Conservative philosopher Roger Scruton writes that the Critique of Dialectical Reason "shows a total rejection of the rules of intellectual enquiry - a determined flight from the rule of truth. To suppose that the book might actually fulfill the promise offered by its title is in fact a gross impertinence."
- Baldwin, Thomas (2005). Honderich, Ted, ed. The Oxford Companion to Philosophy. Oxford: Oxford University Press. p. 835. ISBN 0-19-926479-1.
- Barnes, Hazel; Sartre, Jean-Paul (1968). Search for a Method. New York: Vintage Books. pp. ix–x. ISBN 0-394-70464-9.
- Kołakowski, Leszek (2005). Main Currents of Marxism. New York: W. W. Norton. pp. 1171–1172. ISBN 978-0-393-32943-8.
- Catalano, Joseph S. (1986). A Commentary on Jean-Paul Sartre's Critique of Dialectical Reason, Volume 1, Theory of Practical Ensembles:. Chicago: University of Chicago Press. pp. 6–8. ISBN 978-0-226-09701-5.
- Sartre, Jean-Paul (1991). Critique of Dialectical Reason Volume 1: Theory of Practical Ensembles. London: Verso. p. 4. ISBN 0 86091 757 6.
- Sartre, Jean-Paul (1991). Critique of Dialectical Reason Volume 2: The Intelligibility of History. London: Verso. p. iv.
- Sartre at 70: An interview Full text of the interview in which the author gives his opinion in the New York Review of Books. Actual question (at beginning of Part II) is "And which of your works do you hope to see the new generation take up again?"
- Infidels, Freethinkers, Humanists, and Unbelievers Sartre after Literature ¶ 3. Typical of the secondary sources referring to the actual text in the interview.
- Poster, Mark (1982). Sartre's Marxism. New York: Cambridge University Press. pp. 12–13. ISBN 0-5212-4559-1.
- Aronson, Ronald (1987). Sartre's Second Critique. Chicago: University of Chicago Press. pp. 17, 24. ISBN 0-2260-2805-4.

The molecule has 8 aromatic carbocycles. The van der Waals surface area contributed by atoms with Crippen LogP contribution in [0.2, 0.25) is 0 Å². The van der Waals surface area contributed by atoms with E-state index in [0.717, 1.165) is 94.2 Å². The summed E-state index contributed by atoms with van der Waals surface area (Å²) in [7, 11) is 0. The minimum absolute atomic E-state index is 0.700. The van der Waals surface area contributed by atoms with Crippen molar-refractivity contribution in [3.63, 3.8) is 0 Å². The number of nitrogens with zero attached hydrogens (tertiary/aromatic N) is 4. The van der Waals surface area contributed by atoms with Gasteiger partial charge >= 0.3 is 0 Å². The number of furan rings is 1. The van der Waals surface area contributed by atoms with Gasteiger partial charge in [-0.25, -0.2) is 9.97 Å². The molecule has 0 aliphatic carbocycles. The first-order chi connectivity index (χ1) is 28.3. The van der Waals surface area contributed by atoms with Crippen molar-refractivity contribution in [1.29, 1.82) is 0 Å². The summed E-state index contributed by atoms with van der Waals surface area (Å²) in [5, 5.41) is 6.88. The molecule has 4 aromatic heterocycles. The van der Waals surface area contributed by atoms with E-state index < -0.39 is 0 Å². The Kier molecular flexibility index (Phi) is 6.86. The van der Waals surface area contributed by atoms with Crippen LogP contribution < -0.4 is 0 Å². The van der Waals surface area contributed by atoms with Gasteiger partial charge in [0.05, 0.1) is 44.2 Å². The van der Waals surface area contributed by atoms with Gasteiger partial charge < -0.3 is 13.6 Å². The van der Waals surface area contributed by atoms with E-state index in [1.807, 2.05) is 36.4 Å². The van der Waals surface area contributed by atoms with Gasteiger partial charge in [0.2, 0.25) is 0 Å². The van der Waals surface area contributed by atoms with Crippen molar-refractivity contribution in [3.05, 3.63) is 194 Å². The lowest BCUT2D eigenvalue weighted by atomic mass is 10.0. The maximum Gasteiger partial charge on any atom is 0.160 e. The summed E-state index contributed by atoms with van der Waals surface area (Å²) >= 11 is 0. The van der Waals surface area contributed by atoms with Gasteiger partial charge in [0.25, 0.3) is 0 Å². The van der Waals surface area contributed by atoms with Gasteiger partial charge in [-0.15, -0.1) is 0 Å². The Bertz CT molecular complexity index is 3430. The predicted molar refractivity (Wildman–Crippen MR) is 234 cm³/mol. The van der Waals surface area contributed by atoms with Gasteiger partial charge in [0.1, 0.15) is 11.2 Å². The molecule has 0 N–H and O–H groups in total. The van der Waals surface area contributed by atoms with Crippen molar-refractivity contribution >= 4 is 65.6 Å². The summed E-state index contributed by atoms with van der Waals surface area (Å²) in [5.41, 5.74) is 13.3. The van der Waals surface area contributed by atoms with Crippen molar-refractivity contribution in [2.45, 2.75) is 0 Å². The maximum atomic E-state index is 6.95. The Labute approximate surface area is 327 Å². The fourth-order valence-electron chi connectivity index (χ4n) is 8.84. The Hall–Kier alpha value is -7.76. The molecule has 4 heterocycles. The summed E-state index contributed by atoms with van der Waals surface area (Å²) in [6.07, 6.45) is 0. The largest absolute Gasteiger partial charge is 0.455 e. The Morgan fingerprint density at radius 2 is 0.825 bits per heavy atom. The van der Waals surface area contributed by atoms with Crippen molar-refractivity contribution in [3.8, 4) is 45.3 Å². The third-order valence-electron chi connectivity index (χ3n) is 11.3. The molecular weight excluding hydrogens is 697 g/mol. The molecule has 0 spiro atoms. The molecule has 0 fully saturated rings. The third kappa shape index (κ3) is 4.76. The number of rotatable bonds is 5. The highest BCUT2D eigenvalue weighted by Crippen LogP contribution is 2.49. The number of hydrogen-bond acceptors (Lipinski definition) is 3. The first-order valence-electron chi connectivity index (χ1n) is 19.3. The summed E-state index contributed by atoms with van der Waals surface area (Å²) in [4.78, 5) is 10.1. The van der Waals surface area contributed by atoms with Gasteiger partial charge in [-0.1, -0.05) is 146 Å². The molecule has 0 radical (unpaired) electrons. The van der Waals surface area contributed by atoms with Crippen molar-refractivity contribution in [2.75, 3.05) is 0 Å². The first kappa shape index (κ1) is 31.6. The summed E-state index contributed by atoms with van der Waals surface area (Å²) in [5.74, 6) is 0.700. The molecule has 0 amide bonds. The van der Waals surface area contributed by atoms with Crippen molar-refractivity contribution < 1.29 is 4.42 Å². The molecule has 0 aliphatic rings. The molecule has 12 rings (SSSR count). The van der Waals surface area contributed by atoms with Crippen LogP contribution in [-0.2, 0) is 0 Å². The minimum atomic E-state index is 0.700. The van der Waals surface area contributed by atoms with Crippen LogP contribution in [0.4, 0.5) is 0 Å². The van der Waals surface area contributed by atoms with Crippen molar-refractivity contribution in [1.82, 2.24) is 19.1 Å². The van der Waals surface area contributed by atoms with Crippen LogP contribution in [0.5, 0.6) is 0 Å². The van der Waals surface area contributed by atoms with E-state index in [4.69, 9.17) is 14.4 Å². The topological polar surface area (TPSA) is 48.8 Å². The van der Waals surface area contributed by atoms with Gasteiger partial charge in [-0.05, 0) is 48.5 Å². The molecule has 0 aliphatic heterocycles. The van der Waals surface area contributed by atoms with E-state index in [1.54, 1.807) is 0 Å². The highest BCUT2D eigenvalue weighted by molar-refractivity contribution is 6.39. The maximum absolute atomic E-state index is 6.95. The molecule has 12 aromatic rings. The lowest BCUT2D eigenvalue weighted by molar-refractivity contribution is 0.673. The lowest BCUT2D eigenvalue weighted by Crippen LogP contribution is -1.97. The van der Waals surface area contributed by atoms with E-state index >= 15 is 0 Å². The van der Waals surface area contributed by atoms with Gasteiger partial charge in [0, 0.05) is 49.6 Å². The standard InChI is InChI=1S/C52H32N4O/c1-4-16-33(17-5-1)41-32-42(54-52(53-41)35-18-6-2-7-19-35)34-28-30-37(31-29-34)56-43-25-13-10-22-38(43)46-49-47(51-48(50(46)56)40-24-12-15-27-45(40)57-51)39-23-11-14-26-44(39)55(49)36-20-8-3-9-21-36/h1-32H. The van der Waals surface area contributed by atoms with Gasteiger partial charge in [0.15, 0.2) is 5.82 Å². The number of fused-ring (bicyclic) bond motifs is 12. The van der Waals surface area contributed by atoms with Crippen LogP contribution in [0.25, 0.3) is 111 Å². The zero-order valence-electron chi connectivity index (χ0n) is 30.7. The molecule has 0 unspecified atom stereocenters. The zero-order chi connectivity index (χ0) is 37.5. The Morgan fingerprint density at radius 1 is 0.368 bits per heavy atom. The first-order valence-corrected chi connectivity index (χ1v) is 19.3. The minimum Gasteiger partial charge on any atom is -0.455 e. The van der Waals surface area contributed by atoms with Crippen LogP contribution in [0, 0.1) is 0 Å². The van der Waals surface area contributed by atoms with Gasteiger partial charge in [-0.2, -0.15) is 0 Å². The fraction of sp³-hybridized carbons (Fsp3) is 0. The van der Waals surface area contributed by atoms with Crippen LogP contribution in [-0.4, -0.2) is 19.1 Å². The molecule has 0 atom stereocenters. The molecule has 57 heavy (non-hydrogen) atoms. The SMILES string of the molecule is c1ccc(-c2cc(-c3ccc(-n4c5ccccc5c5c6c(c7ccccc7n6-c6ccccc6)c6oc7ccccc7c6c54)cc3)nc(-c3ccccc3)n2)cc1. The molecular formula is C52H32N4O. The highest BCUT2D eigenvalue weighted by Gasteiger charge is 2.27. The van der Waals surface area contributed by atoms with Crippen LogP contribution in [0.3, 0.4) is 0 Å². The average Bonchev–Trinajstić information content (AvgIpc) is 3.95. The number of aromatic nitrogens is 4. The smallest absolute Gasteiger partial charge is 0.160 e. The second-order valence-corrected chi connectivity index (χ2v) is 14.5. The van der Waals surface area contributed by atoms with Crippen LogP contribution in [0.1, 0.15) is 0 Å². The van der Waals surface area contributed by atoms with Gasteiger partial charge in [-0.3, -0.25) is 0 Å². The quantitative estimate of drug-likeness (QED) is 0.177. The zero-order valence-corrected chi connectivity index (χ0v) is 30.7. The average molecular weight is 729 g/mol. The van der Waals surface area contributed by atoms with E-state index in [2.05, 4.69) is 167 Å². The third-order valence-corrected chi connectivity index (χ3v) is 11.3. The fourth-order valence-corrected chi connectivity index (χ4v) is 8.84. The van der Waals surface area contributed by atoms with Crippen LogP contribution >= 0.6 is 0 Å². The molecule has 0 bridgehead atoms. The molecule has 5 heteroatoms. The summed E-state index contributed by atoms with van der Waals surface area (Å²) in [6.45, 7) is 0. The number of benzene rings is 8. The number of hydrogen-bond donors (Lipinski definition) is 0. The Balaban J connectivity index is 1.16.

- O'Neill, John (1989). The Communicative Body: Studies in Communicative Philosophy, Politics and Sociology. Evanston: Northwestern University Press. pp. 140–141. ISBN 0-8101-0802-X.
- Boulé, Jean-Pierre and Enda McCaffrey, eds. (2011). Existentialism and Contemporary Cinema: A Sartrean Perspective. New York: Berghahn. p. 4. ISBN 978-0-857-45320-4.
- Sartre, Jean-Paul and eds. Michel Contat and Michel Rybalka (1974). The Writings of Jean-Paul Sartre, Volume 1, A Bibliographical Life. Evanston: Northwestern University Press. p. 524. ISBN 978-0-810-10430-3.
- Sidney Hook (1966). "Marxism in the Western World: From Scientific Socialism to Mythology". In Milorad M. Drachkovitch (ed.), Marxist Ideology in the Contemporary World: Its Appeals and Paradoxes, pp. 1-36, NY: Praeger
- Laing, R. D.; Cooper, David; Sartre, Jean-Paul (1971). Reason and Violence: A decade of Sartre's philosophy 1950-1960. New York: Vintage Books. pp. 26–27. ISBN 0-394-71043-6.
- Deleuze, Gilles; Guattari, Félix (1992). Anti-Oedipus: Capitalism and Schizophrenia. Minneapolis: University of Minnesota Press. pp. 256–257. ISBN 0-8166-1225-0.
- Scruton, Roger (1985). Thinkers of the New Left. Harrow: Longman. p. 186. ISBN 0-582-90273-8.